Similarly, the sail up command will change to:

./vendor/bin/sail -f docker-compose-dev-sail.yml up

And if we hit the URL http://localhost/students again it should work as it was working earlier. All the changes done till now are in this pull request for your reference. Next up we will create a production-ready docker file and a docker-compose file to make it easy to test.

Dockerize the application to be production-ready

To dockerize our Student CRUD app built on Laravel we will work on the following assumptions:

  1. For a production environment we will be using a database as a service something like AWS RDS or Google Cloud SQL. For this demo, I will use a free remote MySQL database.
  2. We will only use official docker images to avoid any compatibility issues or security risks.
  3. The official PHP Apache image will be used to keep the complexity low and avoid having multiple containers.
  4. We will be using PHP 8.0 with opcache and Just In Time JIT for speed.
  5. Docker multi-stage build and BuildKit will be used to make images smaller and build faster.
  6. The database credentials are “open” for this demo in file, it would be best to use environment variables to fill them up on runtime.

As the assumption are clear, we can jump to adding the docker file.

Production friendly Dockerfile for Laravel app

We can start by adding a Dockerfile like below on the root of the project:

FROM composer:2.0 as build
COPY . /app/
RUN composer install --prefer-dist --no-dev --optimize-autoloader --no-interaction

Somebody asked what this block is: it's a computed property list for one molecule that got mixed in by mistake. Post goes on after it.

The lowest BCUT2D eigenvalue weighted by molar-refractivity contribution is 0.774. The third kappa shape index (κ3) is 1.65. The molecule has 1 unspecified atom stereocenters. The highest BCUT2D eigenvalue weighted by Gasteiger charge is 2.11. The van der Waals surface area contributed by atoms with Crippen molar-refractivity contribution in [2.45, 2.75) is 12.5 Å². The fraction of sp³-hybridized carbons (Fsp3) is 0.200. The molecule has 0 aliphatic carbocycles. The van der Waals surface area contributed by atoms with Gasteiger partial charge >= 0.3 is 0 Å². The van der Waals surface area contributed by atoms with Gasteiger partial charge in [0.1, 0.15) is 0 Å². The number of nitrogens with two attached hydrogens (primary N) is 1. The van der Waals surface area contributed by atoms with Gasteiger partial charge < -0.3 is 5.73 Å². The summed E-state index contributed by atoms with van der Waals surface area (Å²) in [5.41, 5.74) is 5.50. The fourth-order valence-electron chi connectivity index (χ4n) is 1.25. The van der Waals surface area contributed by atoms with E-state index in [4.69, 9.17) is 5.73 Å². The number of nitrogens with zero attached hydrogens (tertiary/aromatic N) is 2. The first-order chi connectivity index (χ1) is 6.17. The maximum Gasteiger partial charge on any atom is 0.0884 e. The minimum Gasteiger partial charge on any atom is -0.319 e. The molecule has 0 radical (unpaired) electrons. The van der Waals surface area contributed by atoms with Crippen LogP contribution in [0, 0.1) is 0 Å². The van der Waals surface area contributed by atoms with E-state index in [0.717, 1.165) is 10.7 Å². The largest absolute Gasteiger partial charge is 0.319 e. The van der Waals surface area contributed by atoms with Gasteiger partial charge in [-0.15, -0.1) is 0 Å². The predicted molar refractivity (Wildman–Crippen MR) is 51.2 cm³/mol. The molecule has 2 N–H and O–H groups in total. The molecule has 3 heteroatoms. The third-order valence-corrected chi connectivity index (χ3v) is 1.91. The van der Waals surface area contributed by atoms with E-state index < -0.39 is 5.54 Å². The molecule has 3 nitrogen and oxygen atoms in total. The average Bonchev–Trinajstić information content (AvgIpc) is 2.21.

FROM php:8.0-apache-buster as production

ENV APP_ENV=production

RUN docker-php-ext-configure opcache --enable-opcache && \
    docker-php-ext-install pdo pdo_mysql
COPY docker/php/conf.d/opcache.ini /usr/local/etc/php/conf.d/opcache.ini

COPY --from=build /app /var/www/html
COPY docker/000-default.conf /etc/apache2/sites-available/000-default.conf
COPY /var/www/html/.env

RUN php artisan config:cache && \
    php artisan route:cache && \
    chmod 777 -R /var/www/html/storage/ && \
    chown -R www-data:www-data /var/www/ && \
    a2enmod rewrite

Let’s have a look at how the image will be built using this multi-stage dockerfile.

First off, we use the official composer 2.0 image as the build stage. In this stage, we copy the whole application to /app of the container. Then we run composer install with parameters like --no-dev and --optimize-autoloader which are well suited for a production build. The production stage doesn’t have composer as we don’t need composer to run our application, we need it to install dependencies only.

Consequently, in the next stage named production, we start from the official PHP 8.0 apache image. After setting the two environment variables, APP_ENV to “production” and APP_DEBUG to false, we enable opcache with the following configuration placed at ./docker/php/conf.d/opcache.ini:


Opcache improves PHP performance by storing precompiled script bytecode in shared memory. This means the same PHP sprint does not need to be loaded and parsed on each request. As it is a cache, it will speed up the response but it will be a problem if used in development as the changes won’t reflect until the cache is refreshed.